JD.com, WeChat, to Share Users' Data in Attempt to Wrestle Singles Day Out of Alibaba's Hands
The world's biggest online shopping event will start at midnight Friday, as two China-based giants partner in attempt to steal Alibaba's mojo
BEIJING—On Monday, screens at the south Beijing headquarters of online retailer JD.com presented data from the company's last special sales day in June. At midnight Friday, the charts will be replaced with new ones, tracking in real-time sales on China's biggest shopping festival, Singles Day.
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Data about deal volume, bestselling products, and total sales will be shown for all to see, making sure all managers' and employees put foot to floor. To drive the point home, the same data will be presented on the computer screens of all managers in the company throughout the day.In 2009, online retailer Alibaba turned what used to be a holiday invented by Chinese students celebrating single life into an online shopping fest with around-the-clock discounts and special offers. By 2016, sales on Chinese commerce websites reached $25 billion on Singles Day, according to a report by Hong Kong-based marketing data company iiMedia Research Group—nine times the total online shopping spend of Americans on Black Friday.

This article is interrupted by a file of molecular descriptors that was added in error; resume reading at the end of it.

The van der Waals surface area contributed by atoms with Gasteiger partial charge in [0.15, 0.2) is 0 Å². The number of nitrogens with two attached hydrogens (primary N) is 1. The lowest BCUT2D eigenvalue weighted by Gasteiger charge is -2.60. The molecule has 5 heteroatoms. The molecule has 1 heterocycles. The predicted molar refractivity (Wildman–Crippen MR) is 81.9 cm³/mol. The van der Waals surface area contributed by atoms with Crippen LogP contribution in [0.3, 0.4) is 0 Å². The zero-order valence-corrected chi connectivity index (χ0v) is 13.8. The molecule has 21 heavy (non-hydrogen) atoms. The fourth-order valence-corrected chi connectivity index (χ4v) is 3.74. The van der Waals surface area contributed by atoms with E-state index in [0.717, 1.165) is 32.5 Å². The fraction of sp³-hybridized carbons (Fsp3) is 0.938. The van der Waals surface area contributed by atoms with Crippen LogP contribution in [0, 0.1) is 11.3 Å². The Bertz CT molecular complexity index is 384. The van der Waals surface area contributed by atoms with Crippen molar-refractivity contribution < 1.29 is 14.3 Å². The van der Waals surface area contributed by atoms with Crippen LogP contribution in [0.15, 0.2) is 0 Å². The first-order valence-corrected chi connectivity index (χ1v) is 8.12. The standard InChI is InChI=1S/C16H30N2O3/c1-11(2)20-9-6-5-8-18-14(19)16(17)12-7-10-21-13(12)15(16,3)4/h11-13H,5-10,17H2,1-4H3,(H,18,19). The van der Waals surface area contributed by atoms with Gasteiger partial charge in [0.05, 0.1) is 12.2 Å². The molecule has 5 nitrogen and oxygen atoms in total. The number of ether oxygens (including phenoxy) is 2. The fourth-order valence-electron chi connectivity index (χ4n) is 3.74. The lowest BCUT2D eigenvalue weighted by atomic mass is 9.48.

"When I think of Singles Day, what comes to mind first is lack of sleep and a lot of instant noodles,” said Belinda Chen, general manager of the company's watch sales unit, JD Watch, in an interview with Calcalist.
In the days leading to Singles Day, she added, most meeting rooms in the company would be occupied even as late as 10 pm. The average age of employees at JD.com, Ms. Chen said, is around 27. "People here move fast and are ready to work around the clock to provide our customers the products they want," she added.